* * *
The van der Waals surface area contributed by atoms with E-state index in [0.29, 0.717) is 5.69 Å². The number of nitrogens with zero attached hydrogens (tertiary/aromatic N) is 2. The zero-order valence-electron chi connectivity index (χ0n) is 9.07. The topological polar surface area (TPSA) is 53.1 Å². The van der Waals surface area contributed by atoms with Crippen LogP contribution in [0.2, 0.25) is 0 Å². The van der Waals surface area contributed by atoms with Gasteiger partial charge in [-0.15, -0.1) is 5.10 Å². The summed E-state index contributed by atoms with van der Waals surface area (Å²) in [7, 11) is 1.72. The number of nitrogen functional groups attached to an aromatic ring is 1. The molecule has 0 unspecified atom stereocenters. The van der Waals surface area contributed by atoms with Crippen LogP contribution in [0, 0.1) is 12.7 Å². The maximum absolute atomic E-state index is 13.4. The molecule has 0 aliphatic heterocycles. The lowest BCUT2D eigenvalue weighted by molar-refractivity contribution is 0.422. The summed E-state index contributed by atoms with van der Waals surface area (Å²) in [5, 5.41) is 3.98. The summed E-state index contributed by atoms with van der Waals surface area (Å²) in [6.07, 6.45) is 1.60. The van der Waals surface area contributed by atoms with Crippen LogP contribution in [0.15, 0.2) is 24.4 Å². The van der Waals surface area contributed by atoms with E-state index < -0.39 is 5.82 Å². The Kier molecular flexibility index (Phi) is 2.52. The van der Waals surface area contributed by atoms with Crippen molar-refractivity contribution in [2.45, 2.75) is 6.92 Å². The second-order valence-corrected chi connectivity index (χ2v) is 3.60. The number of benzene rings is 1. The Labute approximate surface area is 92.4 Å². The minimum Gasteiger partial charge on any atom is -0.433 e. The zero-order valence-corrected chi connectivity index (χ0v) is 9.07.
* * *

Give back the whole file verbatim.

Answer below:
The van der Waals surface area contributed by atoms with E-state index in [0.29, 0.717) is 5.69 Å². The number of nitrogens with zero attached hydrogens (tertiary/aromatic N) is 2. The zero-order valence-electron chi connectivity index (χ0n) is 9.07. The topological polar surface area (TPSA) is 53.1 Å². The van der Waals surface area contributed by atoms with Crippen LogP contribution in [0.2, 0.25) is 0 Å². The van der Waals surface area contributed by atoms with Gasteiger partial charge in [-0.15, -0.1) is 5.10 Å². The summed E-state index contributed by atoms with van der Waals surface area (Å²) in [7, 11) is 1.72. The number of nitrogen functional groups attached to an aromatic ring is 1. The molecule has 0 unspecified atom stereocenters. The van der Waals surface area contributed by atoms with Crippen LogP contribution in [0, 0.1) is 12.7 Å². The maximum absolute atomic E-state index is 13.4. The molecule has 0 aliphatic heterocycles. The lowest BCUT2D eigenvalue weighted by molar-refractivity contribution is 0.422. The summed E-state index contributed by atoms with van der Waals surface area (Å²) in [5, 5.41) is 3.98. The summed E-state index contributed by atoms with van der Waals surface area (Å²) in [6.07, 6.45) is 1.60. The van der Waals surface area contributed by atoms with Crippen LogP contribution in [0.15, 0.2) is 24.4 Å². The van der Waals surface area contributed by atoms with E-state index < -0.39 is 5.82 Å². The Kier molecular flexibility index (Phi) is 2.52. The van der Waals surface area contributed by atoms with Crippen molar-refractivity contribution in [2.45, 2.75) is 6.92 Å². The second-order valence-corrected chi connectivity index (χ2v) is 3.60. The number of benzene rings is 1. The Labute approximate surface area is 92.4 Å². The minimum Gasteiger partial charge on any atom is -0.433 e. The zero-order valence-corrected chi connectivity index (χ0v) is 9.07.